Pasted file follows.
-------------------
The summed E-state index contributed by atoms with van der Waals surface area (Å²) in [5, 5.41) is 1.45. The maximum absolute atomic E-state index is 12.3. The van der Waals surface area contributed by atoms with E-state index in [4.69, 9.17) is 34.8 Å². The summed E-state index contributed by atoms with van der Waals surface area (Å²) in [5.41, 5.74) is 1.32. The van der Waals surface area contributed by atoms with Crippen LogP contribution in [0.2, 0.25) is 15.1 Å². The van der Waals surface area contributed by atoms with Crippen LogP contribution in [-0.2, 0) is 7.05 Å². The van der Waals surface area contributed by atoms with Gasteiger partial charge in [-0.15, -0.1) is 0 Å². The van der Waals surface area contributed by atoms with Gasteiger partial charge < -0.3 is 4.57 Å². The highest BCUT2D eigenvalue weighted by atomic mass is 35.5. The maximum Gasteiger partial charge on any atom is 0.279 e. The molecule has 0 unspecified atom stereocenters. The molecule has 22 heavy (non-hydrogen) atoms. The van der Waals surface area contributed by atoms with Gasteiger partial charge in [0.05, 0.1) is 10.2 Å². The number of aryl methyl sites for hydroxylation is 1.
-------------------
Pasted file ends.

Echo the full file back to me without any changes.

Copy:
The summed E-state index contributed by atoms with van der Waals surface area (Å²) in [5, 5.41) is 1.45. The maximum absolute atomic E-state index is 12.3. The van der Waals surface area contributed by atoms with E-state index in [4.69, 9.17) is 34.8 Å². The summed E-state index contributed by atoms with van der Waals surface area (Å²) in [5.41, 5.74) is 1.32. The van der Waals surface area contributed by atoms with Crippen LogP contribution in [0.2, 0.25) is 15.1 Å². The van der Waals surface area contributed by atoms with Crippen LogP contribution in [-0.2, 0) is 7.05 Å². The van der Waals surface area contributed by atoms with Gasteiger partial charge in [-0.15, -0.1) is 0 Å². The van der Waals surface area contributed by atoms with Gasteiger partial charge < -0.3 is 4.57 Å². The highest BCUT2D eigenvalue weighted by atomic mass is 35.5. The maximum Gasteiger partial charge on any atom is 0.279 e. The molecule has 0 unspecified atom stereocenters. The molecule has 22 heavy (non-hydrogen) atoms. The van der Waals surface area contributed by atoms with Gasteiger partial charge in [0.05, 0.1) is 10.2 Å². The number of aryl methyl sites for hydroxylation is 1.